S.Korea salvages military pact with Japan at 11th hour
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South Korea decided Friday against scrapping a critical military intelligence-sharing pact with Japan, in a dramatic 11th-hour U-turn that will come as a relief to the United States.
The pact was due to expire at midnight amid a sharp deterioration in ties between the two democracies and market economies that has alarmed Washington as it seeks to curb the threat from nuclear-armed North Korea.
But after a flurry of last-ditch diplomacy, Seoul announced it would "conditionally" suspend the expiry of the agreement with just six hours left on the clock.
Kim You-geun, a national security official at Seoul's presidential Blue House, confirmed the accord, known as GSOMIA, would not be allowed to lapse at midnight.
"The Japanese government has expressed their understanding," he said.
However, he warned that the pact could still "be terminated at any time."
Japan's Foreign Minister Toshimitsu Motegi stressed the pact was "important," adding: "Given the current state of security conditions in this region, I believe South Korea made this decision from a strategic standpoint."
He said officials were working to hold bilateral talks with his South Korean counterpart Kang Kyung-wha on the sidelines of a meeting of G20 foreign ministers in Nagoya.
Seoul had announced the scrapping of the pact in August, as a trade row sparked by historical disputes between the pair spiralled into one of their worst diplomatic spats in years.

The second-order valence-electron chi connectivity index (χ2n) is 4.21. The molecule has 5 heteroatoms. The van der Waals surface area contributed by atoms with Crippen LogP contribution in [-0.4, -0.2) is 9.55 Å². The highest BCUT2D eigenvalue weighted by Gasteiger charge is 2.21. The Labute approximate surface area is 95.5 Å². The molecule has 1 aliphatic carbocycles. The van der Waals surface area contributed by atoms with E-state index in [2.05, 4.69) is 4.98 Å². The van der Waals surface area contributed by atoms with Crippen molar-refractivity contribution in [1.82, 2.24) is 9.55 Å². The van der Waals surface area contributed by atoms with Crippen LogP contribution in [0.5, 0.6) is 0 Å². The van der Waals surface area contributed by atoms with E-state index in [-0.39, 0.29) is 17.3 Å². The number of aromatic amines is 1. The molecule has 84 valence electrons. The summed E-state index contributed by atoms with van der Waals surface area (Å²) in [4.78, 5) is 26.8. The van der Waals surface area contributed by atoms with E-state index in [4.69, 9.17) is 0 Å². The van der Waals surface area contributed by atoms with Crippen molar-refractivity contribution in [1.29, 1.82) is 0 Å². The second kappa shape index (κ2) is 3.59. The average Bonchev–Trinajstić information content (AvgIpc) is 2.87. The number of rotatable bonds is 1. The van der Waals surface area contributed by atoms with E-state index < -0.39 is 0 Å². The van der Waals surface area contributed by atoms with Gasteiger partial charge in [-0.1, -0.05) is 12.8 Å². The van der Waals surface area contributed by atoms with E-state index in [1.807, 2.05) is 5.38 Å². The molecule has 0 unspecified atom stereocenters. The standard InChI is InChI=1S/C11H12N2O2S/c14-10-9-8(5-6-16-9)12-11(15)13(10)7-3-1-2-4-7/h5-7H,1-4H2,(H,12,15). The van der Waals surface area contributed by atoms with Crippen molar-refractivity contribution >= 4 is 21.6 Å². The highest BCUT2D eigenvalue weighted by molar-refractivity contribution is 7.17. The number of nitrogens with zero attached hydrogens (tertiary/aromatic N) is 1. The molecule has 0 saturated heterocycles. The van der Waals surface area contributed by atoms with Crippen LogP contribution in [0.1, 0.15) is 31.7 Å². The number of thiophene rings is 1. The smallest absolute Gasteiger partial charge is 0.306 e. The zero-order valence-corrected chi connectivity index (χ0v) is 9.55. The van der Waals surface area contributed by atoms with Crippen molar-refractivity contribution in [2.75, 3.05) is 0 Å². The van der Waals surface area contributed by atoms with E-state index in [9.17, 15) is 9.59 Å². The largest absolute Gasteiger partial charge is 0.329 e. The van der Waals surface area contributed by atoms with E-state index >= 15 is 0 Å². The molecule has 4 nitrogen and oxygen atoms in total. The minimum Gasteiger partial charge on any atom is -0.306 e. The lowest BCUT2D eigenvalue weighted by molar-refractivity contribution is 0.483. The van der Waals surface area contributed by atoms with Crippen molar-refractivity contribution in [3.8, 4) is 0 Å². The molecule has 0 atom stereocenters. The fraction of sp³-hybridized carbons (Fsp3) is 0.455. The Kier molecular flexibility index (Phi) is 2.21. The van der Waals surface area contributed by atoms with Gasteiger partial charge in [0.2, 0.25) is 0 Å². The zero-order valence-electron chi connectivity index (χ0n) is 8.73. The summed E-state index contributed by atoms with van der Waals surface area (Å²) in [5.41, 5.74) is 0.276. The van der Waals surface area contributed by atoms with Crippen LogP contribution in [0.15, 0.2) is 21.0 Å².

Seoul and Tokyo are both major US allies, democracies and market economies faced with an overbearing China and wayward, nuclear-armed North Korea.
But their relationship is heavily coloured by territorial and historical disputes stemming from Japan's bitterly-resented 35-year colonial rule over the peninsula, including the use of wartime sex slaves and forced labour.
The GSOMIA pact, signed in 2016, enabled the two US allies to share military secrets, particularly over North Korea's nuclear and missile capacity.
- 'Huge setback' -
The United States had frequently urged its two main allies in the region to bury the hatchet, stressing that the only countries to benefit from the row were North Korea and China.
US officials have admitted privately that poor relations between Seoul and Tokyo are complicating diplomacy in the region.
Scrapping the pact would have been "a huge setback for one of the pillars of East Asia's security that Japan, South Korea and the United States have established", said Kenichiro Sasae, a former top Japanese foreign minister official and ambassador to the US.
Defense Secretary Mark Esper said on a recent trip to Asia that the only beneficiaries from the pact being scrapped would be North Korea and China, and urged the two allies to "sit down and work through their differences".
South Korea had promised to continue sharing secrets via the United States as a third party, but this had raised concerns about efficiency in an emergency situation.
Seoul had renewed the pact every year and its sudden decision to scrap it had come as a surprise as most thought the country would maintain security cooperation with Japan despite the ongoing row.
However, ties between the pair remain in the deep freeze after a string of South Korean court rulings ordering Japanese firms to compensate forced labour victims infuriated Japan.
Relations were further hit in July after Tokyo said Seoul was not properly handling sensitive imports and took the country off a list of nations that enjoyed streamlined export control procedures.
This enraged South Korea, which hit back with similar moves, culminating in the decision to end the military pact.
Japan says a 1965 treaty that normalised relations with a significant financial contribution effectively settled all reparation claims from its wartime atrocities.
"The biggest issue and the root problem is the issue related to former labourers from the Korean peninsula," Motegi told reporters.
"We continue to strongly demand South Korea to remedy as soon as possible the current situation that violates the international law."
© 2019 AFP